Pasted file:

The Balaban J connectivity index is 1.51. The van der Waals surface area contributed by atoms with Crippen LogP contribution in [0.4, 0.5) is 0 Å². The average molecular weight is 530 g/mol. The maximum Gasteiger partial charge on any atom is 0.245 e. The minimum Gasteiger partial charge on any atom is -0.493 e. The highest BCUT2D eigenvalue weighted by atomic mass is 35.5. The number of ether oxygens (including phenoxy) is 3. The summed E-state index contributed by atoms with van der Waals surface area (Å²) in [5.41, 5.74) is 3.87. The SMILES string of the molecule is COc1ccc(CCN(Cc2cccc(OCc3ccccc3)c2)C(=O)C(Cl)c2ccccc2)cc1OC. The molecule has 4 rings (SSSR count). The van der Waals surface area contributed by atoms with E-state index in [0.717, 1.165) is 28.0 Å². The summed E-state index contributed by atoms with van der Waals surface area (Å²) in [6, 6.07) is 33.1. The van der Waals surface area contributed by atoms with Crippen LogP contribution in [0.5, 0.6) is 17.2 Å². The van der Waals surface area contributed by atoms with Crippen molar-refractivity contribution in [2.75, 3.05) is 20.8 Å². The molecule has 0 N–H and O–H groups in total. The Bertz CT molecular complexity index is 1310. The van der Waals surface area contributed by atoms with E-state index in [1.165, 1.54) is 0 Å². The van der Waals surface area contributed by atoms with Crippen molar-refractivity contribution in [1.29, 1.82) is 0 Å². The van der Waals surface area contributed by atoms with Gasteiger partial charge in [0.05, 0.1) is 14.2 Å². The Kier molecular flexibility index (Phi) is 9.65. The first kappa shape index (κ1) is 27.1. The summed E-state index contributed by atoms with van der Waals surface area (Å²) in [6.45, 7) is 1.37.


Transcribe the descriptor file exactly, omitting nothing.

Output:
The Balaban J connectivity index is 1.51. The van der Waals surface area contributed by atoms with Crippen LogP contribution in [0.4, 0.5) is 0 Å². The average molecular weight is 530 g/mol. The maximum Gasteiger partial charge on any atom is 0.245 e. The minimum Gasteiger partial charge on any atom is -0.493 e. The highest BCUT2D eigenvalue weighted by atomic mass is 35.5. The number of ether oxygens (including phenoxy) is 3. The summed E-state index contributed by atoms with van der Waals surface area (Å²) in [5.41, 5.74) is 3.87. The SMILES string of the molecule is COc1ccc(CCN(Cc2cccc(OCc3ccccc3)c2)C(=O)C(Cl)c2ccccc2)cc1OC. The molecule has 4 rings (SSSR count). The van der Waals surface area contributed by atoms with E-state index in [0.717, 1.165) is 28.0 Å². The summed E-state index contributed by atoms with van der Waals surface area (Å²) in [6, 6.07) is 33.1. The van der Waals surface area contributed by atoms with Crippen LogP contribution in [0.5, 0.6) is 17.2 Å². The van der Waals surface area contributed by atoms with Crippen molar-refractivity contribution in [2.75, 3.05) is 20.8 Å². The molecule has 0 N–H and O–H groups in total. The Bertz CT molecular complexity index is 1310. The van der Waals surface area contributed by atoms with E-state index in [1.165, 1.54) is 0 Å². The van der Waals surface area contributed by atoms with Crippen molar-refractivity contribution in [1.29, 1.82) is 0 Å². The van der Waals surface area contributed by atoms with Gasteiger partial charge in [0.05, 0.1) is 14.2 Å². The Kier molecular flexibility index (Phi) is 9.65. The first kappa shape index (κ1) is 27.1. The summed E-state index contributed by atoms with van der Waals surface area (Å²) in [6.45, 7) is 1.37.